Salvador Santino F. Regilme Jr., "Aid Imperium: United States Foreign Policy and Human Rights in Post-Cold War Southeast Asia" (U Michigan Press, 2021)


The United States is the world's largest donor of foreign aid, and in this profound analysis, Salvador Santino F. Regilme Jr. demonstrates the links between human rights protections and the provision of US strategic aid in recipient countries. In Aid Imperium: United States Foreign Policy and Human Rights in Post-Cold War Southeast Asia (University of Michigan Press, 2021), Professor Regilme puts forward a "theory of interest convergence" which draws out the way that shared strategic interests between donor and recipient countries have the power to strengthen the legitimacy of domestic recipient governments, but not necessarily in ways that protect physical integrity rights of citizens. Presenting two case studies from The Phillipines and Thailand during the post-cold-war period and also during the global war on terror periods, the book provides a richly researched, intricate understanding of the way that authoritarian governments have continued to benefit from the provision of US aid, while not necessarily improving their human rights records.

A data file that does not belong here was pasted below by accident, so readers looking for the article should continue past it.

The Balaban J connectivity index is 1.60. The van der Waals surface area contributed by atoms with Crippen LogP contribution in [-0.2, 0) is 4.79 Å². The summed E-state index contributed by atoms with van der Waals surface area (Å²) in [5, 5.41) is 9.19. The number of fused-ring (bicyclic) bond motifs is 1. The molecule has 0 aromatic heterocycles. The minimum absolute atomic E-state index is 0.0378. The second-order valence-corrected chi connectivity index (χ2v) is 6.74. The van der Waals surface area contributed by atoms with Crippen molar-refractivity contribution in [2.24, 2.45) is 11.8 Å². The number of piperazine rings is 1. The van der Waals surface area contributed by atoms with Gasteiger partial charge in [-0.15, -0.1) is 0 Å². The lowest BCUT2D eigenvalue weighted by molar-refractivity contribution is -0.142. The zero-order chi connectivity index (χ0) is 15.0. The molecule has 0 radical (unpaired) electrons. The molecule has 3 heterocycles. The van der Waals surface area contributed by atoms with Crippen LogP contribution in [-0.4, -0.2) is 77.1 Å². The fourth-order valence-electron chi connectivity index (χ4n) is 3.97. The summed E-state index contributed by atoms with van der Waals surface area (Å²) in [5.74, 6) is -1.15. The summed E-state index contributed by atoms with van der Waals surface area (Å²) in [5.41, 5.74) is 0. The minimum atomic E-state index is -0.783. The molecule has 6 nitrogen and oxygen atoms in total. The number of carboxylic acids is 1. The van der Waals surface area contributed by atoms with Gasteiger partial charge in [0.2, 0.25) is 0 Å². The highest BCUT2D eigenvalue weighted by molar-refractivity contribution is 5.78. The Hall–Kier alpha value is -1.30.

Salvador Santino F. Regilme Jr. is a Tenured University Lecturer of International Relations at Leiden University, The Netherlands. Find him on twitter @santinoregilme, check out his latest book @AidImperium

Jane Richards is a doctoral student at the University of Hong Kong. You can find her on twitter where she follows all things related to human rights and Hong Kong politics @JaneRichardsHK

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Jane Richards

Jane Richards is a Lecturer in Law at York Law School, UK.

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